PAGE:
Music: In the Flow Festival’s driving force is Ross Hammond

05/01/2014 4:00 PM

04/30/2014 3:01 PM

Ross Hammond has become a DIY expert in his still-young career as a jazz guitarist and entrepreneur.

Though the do-it-yourself romance may have worn off for Hammond while managing his expanding career and the 7-year-old In the Flow Festival, he keeps pushing them both along.

The two come together next week as his improvised music festival, which features jazz, poetry, spoken word and electronic music, drops at several venues around town and in Berkeley. In addition, Hammond will release his ambitious new recording, “Humanity Suite,” and will perform it with his band.

In the Flow, which Hammond books and produces, has become a small institution unto itself, which suits Hammond just fine. He’s figured out that there’s only so much he can do to keep the festival running smoothly; he’s also realized there’s only so much he really needs to do.

“I’ve learned you don’t have to control everything when you do these kind of things,” Hammond said. “In the early years, setting the festival up, between March and May, you couldn’t talk to me. I was just running around saying, ‘I gotta do this! I gotta do that!’ ”

He’s held the festival at numerous sites around midtown in past years but has scaled back this year. He’s also presenting fewer shows, though there still will be five nights of performances, Thursday through May 12, in four spaces with 20 groups performing.

Some of this year’s musicians have played previous ITF festivals, including Alex Jenkins, Harley White, Gentleman Surfer, Instagon, Vinny Golia, Rent Romus and the Capital Jazz Project.

Among this year’s new acts are the locally based gospel-infused Reggie Graham Trio, noted Los Angeles-based vocalist Dwight Trible and the acclaimed Los Angeles-based trumpeter-composer Daniel Rosenboom.

Sacramento venues include two nights at midtown’s Luna’s Cafe – the unofficial home of the ITF – and first-time shows at downtown’s Shine Cafe and at the Unitarian Universalist Society of Sacramento.

“Now it’s like we’ve built enough of a following, folks are going to come no matter what, and that’s a good thing,” Hammond said.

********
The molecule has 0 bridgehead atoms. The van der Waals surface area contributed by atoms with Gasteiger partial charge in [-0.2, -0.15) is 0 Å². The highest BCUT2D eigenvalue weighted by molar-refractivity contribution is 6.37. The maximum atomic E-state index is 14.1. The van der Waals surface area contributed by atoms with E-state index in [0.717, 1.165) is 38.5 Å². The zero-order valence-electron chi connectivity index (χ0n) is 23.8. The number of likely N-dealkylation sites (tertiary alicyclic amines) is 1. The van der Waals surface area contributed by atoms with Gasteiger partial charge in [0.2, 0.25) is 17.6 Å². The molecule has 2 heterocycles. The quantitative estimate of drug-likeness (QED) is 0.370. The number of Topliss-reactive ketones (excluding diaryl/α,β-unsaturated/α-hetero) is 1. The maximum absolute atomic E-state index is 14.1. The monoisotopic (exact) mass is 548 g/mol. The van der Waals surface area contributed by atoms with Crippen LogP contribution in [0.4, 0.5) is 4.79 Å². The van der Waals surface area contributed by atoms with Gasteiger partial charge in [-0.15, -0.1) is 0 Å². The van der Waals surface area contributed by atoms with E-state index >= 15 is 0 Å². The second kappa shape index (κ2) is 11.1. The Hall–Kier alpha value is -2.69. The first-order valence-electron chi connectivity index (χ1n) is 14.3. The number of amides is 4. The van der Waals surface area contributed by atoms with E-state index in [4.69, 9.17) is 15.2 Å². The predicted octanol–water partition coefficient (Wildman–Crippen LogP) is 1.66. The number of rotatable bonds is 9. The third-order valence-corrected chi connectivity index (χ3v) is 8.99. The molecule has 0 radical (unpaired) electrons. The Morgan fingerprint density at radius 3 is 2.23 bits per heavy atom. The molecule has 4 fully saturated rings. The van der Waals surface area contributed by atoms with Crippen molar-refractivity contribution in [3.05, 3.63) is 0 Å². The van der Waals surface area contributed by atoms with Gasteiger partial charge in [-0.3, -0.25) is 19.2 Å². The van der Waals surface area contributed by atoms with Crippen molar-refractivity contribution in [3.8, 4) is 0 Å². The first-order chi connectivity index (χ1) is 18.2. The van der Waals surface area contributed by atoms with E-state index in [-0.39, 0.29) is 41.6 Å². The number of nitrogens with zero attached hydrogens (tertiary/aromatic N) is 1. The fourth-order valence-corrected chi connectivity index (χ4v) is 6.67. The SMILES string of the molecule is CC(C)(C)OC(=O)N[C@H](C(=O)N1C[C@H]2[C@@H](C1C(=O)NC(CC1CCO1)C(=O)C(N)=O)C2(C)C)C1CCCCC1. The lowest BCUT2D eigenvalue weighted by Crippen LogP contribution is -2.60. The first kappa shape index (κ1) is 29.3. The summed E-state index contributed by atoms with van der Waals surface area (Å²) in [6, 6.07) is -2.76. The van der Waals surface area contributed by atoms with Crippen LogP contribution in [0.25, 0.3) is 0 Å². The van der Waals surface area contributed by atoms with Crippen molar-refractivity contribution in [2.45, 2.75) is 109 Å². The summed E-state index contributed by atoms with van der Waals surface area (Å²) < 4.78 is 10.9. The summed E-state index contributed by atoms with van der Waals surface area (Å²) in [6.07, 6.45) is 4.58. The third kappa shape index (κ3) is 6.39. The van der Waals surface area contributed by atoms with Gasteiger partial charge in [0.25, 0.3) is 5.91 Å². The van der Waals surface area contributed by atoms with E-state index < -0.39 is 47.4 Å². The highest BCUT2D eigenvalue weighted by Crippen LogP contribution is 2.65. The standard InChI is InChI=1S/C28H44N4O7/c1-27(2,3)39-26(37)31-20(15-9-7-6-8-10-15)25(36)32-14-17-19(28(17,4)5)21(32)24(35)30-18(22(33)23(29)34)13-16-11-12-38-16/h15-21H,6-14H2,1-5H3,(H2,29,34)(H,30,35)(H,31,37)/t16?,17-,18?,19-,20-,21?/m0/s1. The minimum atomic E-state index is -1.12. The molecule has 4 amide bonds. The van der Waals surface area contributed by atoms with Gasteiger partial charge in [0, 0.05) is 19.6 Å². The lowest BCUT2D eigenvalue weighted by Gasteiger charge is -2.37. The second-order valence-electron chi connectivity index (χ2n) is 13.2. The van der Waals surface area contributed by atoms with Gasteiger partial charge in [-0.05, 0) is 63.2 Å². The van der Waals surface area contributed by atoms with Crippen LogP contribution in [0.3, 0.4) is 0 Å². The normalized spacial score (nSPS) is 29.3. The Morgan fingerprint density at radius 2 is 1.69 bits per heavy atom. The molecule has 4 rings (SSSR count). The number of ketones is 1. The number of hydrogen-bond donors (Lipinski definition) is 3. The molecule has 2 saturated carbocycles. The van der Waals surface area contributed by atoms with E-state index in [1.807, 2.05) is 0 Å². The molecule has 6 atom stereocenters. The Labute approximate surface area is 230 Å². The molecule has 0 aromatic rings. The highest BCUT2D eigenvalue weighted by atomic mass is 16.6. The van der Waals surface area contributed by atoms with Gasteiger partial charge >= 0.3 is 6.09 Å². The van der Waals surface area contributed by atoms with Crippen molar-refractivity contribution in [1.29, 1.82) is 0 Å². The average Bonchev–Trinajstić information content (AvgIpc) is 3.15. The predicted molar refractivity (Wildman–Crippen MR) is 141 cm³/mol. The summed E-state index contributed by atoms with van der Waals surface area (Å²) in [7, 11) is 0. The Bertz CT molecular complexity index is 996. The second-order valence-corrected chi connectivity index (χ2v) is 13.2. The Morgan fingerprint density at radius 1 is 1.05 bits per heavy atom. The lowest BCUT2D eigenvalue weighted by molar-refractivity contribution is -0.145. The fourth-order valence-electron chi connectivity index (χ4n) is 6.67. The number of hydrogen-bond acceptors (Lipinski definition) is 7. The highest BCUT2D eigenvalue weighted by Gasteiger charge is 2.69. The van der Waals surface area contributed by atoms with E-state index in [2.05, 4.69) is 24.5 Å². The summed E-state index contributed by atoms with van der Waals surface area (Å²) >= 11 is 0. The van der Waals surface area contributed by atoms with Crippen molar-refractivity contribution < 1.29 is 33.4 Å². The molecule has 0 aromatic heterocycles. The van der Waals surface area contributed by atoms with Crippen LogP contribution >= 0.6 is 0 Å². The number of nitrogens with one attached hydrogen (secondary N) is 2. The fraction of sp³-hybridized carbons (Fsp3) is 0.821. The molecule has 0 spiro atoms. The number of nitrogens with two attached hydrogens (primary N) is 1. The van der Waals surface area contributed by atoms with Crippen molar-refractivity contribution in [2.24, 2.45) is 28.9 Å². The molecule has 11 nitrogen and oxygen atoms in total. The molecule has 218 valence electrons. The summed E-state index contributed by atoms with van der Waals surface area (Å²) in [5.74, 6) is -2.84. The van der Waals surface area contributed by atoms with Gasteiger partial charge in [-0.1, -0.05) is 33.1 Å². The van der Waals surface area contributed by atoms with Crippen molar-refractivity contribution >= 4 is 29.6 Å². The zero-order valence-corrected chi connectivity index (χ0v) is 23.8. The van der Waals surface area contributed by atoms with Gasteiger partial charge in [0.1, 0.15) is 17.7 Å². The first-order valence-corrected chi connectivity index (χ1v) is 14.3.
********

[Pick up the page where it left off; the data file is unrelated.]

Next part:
“Getting out of the way works really well,” he added.

Hammond said he realized the festival didn’t have to keep getting bigger each year.

He felt a smaller, more-focused series of events could be more effective than expansive broad-based shows.

Hammond will also take ITF on the road this year, with a Saturday night performance in Berkeley.

“I wanted to branch out so our Bay Area folks don’t have to drive all the way to Sacramento, but also give an opportunity to some Sacramento folks who don’t get to play in Berkeley very much,” he said.

On Tuesday, two days before the ITF kicks off, Hammond will release his latest recording project, “Humanity Suite,” and he’ll play a celebratory show as part of the festival Friday night at Luna’s.

The suite was recorded live last fall at the Crocker Art Museum as part of an exhibit by Stockton-born African American artist Kara Walker, whose nationally celebrated work explores themes of slavery, power, sexuality and violence.

The music was inspired by Walker’s work.

The record has already received positive reviews in the national jazz press, and Hammond looks forward to playing the music again. The 47-minute performance has a dynamic ebb and flow that Hammond wrote with his various players in mind.

The energized improvisations reflect Walker’s art, with raw visceral elements flowing into moody textural passages.

“It was a big project and I’m happy that the music came out the way it did,” Hammond said.

The same sextet that recorded the album will perform again Friday, save Catherine Sikora, who will be replaced by saxophone player Randy McKean.

“There’s some little bit of a buzz on the record already,” Hammond said.

“I took a box of records with me on a little solo tour to New York and I sold out of all of them.”

Though he’s proud of the festival and his weekly Monday jazz series at Luna’s called Nebraska Mondays, Hammond’s first calling remains playing music.

“I don’t want to be that guy, the festival-organizer dude, or a booker,” he said. “I want to be a musician. I want to be a guitar player.”

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